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3 unrelated cases of rat lungworm disease found in Hawaii

Monday, May 27th 2019, 1:51 pm - While infections are rare, officials say it's important to be aware of the risks.

PIXABAY - slug One of the tourists contracted the disease after eating a slug on a dare. Stock photo courtesy: Pixabay

Three unrelated cases of angiostrongyliasis, or rat lungworm disease, have been confirmed in visitors to Hawaii Island, according to a recent report by Hawaii's Department of Health (DOH).

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ATE SLUG ON A DARE

One of the adult tourists, a resident of the Mainland U.S., was infected in December 2018 after eating a slug on a dare. The unnamed person was not hospitalized, the DOH says.

Another visitor became ill in January 2019. The individual was not hospitalized. While it's not clear how they became sick, it may be due to eating several homemade salads while on vacation.

The third patient contracted the disease in February 2019, requiring hospitalization. The source of the illness isn't confirmed, but DOH suspects infection occurred when the tourist ate "unwashed raw fruits, vegetables, and other plants straight from the land."

FIVE CASES IN 2019, TEN IN 2018

So far, there have been five confirmed cases of rat lungworm in Hawaii in 2019, and 10 the year before. All infections occurred on Hawaii Island.

“It’s important that we ensure our visitors know the precautions to take to prevent rat lungworm disease, which can have severe long-term effects,” DOH Health Director Bruce Anderson said in a statement.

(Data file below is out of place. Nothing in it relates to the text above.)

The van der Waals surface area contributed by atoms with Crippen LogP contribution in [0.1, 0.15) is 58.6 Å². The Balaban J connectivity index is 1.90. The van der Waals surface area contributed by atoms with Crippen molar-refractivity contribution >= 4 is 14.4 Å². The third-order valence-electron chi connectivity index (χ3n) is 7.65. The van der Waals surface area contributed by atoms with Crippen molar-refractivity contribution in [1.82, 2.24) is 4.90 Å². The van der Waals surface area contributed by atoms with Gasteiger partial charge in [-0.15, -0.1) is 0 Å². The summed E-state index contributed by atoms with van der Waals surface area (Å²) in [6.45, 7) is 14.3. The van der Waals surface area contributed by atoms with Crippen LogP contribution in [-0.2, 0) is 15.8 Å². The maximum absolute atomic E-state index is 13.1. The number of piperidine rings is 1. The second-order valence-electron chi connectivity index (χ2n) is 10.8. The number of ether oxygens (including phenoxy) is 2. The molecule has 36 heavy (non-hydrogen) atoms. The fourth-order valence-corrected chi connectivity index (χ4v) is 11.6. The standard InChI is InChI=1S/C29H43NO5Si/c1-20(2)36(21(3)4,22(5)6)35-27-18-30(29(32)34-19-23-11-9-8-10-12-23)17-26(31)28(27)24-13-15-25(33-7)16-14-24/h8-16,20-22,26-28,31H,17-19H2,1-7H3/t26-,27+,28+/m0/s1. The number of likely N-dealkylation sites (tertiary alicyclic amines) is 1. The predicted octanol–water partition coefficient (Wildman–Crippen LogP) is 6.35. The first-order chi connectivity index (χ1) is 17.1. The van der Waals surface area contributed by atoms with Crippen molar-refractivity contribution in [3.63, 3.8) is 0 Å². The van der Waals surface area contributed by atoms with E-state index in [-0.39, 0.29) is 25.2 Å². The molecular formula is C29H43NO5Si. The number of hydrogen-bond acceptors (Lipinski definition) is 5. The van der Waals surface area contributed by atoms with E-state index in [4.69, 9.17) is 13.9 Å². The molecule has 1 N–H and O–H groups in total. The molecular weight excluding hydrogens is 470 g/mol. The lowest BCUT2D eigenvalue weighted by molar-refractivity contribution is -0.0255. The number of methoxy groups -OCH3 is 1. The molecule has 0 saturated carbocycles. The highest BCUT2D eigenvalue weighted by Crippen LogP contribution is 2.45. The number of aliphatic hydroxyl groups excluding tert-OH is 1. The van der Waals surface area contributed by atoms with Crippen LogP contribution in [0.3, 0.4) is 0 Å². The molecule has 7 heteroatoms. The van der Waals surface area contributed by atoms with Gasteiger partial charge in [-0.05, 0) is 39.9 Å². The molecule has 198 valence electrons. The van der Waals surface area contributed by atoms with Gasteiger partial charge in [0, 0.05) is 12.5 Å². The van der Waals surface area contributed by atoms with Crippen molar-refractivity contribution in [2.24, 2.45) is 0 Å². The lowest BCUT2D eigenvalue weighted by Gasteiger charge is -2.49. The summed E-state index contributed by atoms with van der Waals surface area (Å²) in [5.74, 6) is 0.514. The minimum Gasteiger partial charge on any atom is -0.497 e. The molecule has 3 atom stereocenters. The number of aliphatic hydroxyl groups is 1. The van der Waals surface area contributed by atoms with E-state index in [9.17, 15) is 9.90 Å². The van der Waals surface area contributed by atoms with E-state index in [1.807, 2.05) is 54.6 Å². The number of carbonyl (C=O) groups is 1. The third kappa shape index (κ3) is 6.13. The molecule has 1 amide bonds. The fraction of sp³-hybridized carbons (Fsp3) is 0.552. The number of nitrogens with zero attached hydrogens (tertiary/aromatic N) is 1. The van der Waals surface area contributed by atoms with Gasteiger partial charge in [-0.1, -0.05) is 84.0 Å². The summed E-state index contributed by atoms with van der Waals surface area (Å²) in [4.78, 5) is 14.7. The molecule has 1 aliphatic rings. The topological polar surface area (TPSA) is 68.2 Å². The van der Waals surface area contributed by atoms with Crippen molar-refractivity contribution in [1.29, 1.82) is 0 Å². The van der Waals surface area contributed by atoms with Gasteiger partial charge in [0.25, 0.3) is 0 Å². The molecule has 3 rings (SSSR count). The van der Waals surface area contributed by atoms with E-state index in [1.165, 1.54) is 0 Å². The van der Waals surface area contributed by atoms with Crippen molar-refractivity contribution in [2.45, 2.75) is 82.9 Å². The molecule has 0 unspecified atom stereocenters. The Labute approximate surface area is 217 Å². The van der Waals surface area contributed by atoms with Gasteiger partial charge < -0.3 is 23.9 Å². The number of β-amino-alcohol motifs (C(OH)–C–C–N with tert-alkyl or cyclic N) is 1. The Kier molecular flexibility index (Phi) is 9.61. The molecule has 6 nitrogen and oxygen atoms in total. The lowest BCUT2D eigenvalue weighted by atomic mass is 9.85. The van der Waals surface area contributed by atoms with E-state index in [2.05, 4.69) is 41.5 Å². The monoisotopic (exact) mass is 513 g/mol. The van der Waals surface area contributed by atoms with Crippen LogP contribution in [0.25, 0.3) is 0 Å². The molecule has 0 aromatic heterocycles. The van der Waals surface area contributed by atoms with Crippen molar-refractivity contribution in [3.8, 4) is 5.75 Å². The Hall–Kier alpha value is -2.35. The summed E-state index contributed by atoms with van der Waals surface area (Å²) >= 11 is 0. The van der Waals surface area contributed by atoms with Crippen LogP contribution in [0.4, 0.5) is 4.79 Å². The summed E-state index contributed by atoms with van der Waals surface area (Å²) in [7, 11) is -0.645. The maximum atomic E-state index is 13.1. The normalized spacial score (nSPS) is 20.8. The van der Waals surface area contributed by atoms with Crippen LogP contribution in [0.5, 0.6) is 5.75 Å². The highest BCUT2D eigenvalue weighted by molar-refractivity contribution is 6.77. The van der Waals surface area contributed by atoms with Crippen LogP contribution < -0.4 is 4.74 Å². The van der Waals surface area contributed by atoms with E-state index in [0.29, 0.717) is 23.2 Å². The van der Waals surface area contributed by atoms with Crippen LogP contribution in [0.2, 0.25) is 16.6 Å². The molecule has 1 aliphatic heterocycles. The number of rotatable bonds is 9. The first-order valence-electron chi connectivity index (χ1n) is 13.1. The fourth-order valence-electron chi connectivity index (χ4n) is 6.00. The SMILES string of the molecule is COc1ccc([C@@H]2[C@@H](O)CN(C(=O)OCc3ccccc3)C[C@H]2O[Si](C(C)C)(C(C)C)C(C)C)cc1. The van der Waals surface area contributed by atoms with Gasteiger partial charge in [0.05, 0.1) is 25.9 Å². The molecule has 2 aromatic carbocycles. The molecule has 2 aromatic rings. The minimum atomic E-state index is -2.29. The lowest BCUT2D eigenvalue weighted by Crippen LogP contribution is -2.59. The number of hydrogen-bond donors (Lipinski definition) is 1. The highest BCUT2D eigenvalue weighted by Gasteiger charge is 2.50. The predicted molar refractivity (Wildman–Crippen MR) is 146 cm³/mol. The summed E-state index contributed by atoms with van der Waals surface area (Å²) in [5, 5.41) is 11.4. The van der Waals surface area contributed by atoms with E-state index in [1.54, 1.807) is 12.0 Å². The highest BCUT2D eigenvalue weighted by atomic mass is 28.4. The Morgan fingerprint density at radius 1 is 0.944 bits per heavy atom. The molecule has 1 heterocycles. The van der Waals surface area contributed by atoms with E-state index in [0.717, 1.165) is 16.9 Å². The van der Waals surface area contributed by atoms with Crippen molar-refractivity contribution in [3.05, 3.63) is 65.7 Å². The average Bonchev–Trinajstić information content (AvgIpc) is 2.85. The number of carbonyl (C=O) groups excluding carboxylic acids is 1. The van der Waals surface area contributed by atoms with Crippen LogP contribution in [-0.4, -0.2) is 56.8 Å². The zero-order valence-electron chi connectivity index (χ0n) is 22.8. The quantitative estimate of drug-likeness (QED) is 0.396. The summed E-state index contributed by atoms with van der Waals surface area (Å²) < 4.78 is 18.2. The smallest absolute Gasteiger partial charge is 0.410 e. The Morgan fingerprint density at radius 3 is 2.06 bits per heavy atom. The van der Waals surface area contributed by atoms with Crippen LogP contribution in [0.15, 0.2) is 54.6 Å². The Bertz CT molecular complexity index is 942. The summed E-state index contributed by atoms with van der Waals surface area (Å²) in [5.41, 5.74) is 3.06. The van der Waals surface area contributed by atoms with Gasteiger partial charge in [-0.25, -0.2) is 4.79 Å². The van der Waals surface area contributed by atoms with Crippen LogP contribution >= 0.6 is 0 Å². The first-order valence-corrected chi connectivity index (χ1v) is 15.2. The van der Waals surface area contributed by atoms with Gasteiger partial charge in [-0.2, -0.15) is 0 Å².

WHAT IS RAT LUNGWORM?

life cycle of rat lungworm Life cycle of a rat lungworm infection. Courtesy: CDC).

Rat lungworm is a disease that affects the human brain and spinal cord. It's caused by Angiostrongylus cantonensis, a roundworm parasite.

The adult form of the parasite lives in rodents, which can pass larvae through their feces.

"Snails, slugs, and certain other animals (including freshwater shrimp, land crabs, and frogs) can become infected by ingesting these larvae," DOH says on its website.

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"Humans can become infected with A. cantonensis if they eat (intentionally or otherwise) a raw or undercooked infected intermediate host, thereby ingesting the parasite."

In humans, worms can migrate into the lungs or brain where they will eventually die.

Most people will recover on their own over a period of several weeks or months without treatment -- but an infection can "occasionally" be fatal, according to a statement on Australia NSW government's website.

RAT LUNGWORM PREVENTION

When visiting Hawaii Island, DOH recommends:

  • Washing all fruits and vegetables with clean, running water to remove any tiny slugs or snails.
  • Making sure snail, slug, and rat populations around homes, gardens, and farms are controlled.
  • Inspecting, washing, and storing produce in sealed containers, regardless of whether it came from a local retailer, farmer’s market, or backyard garden.

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